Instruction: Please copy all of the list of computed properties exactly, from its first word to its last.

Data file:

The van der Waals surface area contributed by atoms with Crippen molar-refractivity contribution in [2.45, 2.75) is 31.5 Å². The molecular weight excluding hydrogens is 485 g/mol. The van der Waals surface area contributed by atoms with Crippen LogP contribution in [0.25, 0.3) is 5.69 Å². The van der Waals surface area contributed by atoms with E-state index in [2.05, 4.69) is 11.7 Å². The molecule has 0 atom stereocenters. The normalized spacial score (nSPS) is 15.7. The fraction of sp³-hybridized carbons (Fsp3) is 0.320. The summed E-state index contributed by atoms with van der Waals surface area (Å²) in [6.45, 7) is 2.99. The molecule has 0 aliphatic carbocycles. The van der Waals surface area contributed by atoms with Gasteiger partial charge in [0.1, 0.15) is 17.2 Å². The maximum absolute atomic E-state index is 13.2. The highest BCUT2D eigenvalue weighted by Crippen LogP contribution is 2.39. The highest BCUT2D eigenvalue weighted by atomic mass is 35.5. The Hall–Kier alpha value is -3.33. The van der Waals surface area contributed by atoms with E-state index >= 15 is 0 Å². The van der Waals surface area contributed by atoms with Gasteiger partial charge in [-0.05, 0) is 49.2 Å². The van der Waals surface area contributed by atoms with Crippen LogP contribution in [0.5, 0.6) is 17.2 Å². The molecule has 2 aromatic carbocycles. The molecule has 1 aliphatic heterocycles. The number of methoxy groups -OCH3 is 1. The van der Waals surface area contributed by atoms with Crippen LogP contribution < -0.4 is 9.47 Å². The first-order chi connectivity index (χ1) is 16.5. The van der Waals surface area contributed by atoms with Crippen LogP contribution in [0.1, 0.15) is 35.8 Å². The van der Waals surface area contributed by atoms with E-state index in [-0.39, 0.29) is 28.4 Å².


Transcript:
The van der Waals surface area contributed by atoms with Crippen molar-refractivity contribution in [2.45, 2.75) is 31.5 Å². The molecular weight excluding hydrogens is 485 g/mol. The van der Waals surface area contributed by atoms with Crippen LogP contribution in [0.25, 0.3) is 5.69 Å². The van der Waals surface area contributed by atoms with E-state index in [2.05, 4.69) is 11.7 Å². The molecule has 0 atom stereocenters. The normalized spacial score (nSPS) is 15.7. The fraction of sp³-hybridized carbons (Fsp3) is 0.320. The summed E-state index contributed by atoms with van der Waals surface area (Å²) in [6.45, 7) is 2.99. The molecule has 0 aliphatic carbocycles. The van der Waals surface area contributed by atoms with Gasteiger partial charge in [0.1, 0.15) is 17.2 Å². The maximum absolute atomic E-state index is 13.2. The highest BCUT2D eigenvalue weighted by Crippen LogP contribution is 2.39. The highest BCUT2D eigenvalue weighted by atomic mass is 35.5. The Hall–Kier alpha value is -3.33. The van der Waals surface area contributed by atoms with E-state index >= 15 is 0 Å². The van der Waals surface area contributed by atoms with Gasteiger partial charge in [-0.05, 0) is 49.2 Å². The van der Waals surface area contributed by atoms with Crippen LogP contribution in [0.5, 0.6) is 17.2 Å². The molecule has 2 aromatic carbocycles. The molecule has 1 aliphatic heterocycles. The number of methoxy groups -OCH3 is 1. The van der Waals surface area contributed by atoms with Crippen LogP contribution < -0.4 is 9.47 Å². The first-order chi connectivity index (χ1) is 16.5. The van der Waals surface area contributed by atoms with Crippen LogP contribution in [0.1, 0.15) is 35.8 Å². The van der Waals surface area contributed by atoms with E-state index in [-0.39, 0.29) is 28.4 Å².